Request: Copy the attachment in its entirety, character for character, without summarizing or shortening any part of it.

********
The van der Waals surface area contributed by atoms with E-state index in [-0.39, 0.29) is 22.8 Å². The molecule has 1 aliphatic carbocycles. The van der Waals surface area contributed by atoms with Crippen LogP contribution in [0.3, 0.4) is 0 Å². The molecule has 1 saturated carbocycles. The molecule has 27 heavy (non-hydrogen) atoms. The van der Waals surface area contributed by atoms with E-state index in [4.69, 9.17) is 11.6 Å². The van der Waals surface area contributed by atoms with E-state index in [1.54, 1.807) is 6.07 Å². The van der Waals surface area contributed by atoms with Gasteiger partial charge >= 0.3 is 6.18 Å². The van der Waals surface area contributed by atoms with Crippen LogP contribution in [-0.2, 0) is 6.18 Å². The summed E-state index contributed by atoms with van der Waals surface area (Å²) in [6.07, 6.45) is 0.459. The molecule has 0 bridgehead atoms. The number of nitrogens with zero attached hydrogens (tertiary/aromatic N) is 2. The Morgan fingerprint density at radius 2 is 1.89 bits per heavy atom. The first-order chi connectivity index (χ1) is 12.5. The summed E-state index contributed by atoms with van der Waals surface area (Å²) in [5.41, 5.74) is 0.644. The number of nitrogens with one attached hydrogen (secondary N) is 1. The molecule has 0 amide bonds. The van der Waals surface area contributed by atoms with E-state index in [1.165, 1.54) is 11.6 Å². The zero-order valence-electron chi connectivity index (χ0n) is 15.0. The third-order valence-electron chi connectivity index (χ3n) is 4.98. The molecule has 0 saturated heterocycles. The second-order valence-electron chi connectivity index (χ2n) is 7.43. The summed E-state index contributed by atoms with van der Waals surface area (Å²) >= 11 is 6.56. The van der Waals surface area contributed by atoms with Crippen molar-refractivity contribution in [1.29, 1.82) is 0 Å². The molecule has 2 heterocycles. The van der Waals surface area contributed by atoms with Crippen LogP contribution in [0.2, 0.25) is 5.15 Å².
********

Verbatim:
The van der Waals surface area contributed by atoms with E-state index in [-0.39, 0.29) is 22.8 Å². The molecule has 1 aliphatic carbocycles. The van der Waals surface area contributed by atoms with Crippen LogP contribution in [0.3, 0.4) is 0 Å². The molecule has 1 saturated carbocycles. The molecule has 27 heavy (non-hydrogen) atoms. The van der Waals surface area contributed by atoms with E-state index in [4.69, 9.17) is 11.6 Å². The van der Waals surface area contributed by atoms with E-state index in [1.54, 1.807) is 6.07 Å². The van der Waals surface area contributed by atoms with Gasteiger partial charge >= 0.3 is 6.18 Å². The van der Waals surface area contributed by atoms with Crippen LogP contribution in [-0.2, 0) is 6.18 Å². The summed E-state index contributed by atoms with van der Waals surface area (Å²) in [6.07, 6.45) is 0.459. The molecule has 0 bridgehead atoms. The number of nitrogens with zero attached hydrogens (tertiary/aromatic N) is 2. The Morgan fingerprint density at radius 2 is 1.89 bits per heavy atom. The first-order chi connectivity index (χ1) is 12.5. The summed E-state index contributed by atoms with van der Waals surface area (Å²) in [5.41, 5.74) is 0.644. The number of nitrogens with one attached hydrogen (secondary N) is 1. The molecule has 0 amide bonds. The van der Waals surface area contributed by atoms with E-state index in [1.165, 1.54) is 11.6 Å². The zero-order valence-electron chi connectivity index (χ0n) is 15.0. The third-order valence-electron chi connectivity index (χ3n) is 4.98. The molecule has 0 saturated heterocycles. The second-order valence-electron chi connectivity index (χ2n) is 7.43. The summed E-state index contributed by atoms with van der Waals surface area (Å²) >= 11 is 6.56. The van der Waals surface area contributed by atoms with Crippen molar-refractivity contribution in [1.29, 1.82) is 0 Å². The molecule has 2 heterocycles. The van der Waals surface area contributed by atoms with Crippen LogP contribution in [0.2, 0.25) is 5.15 Å².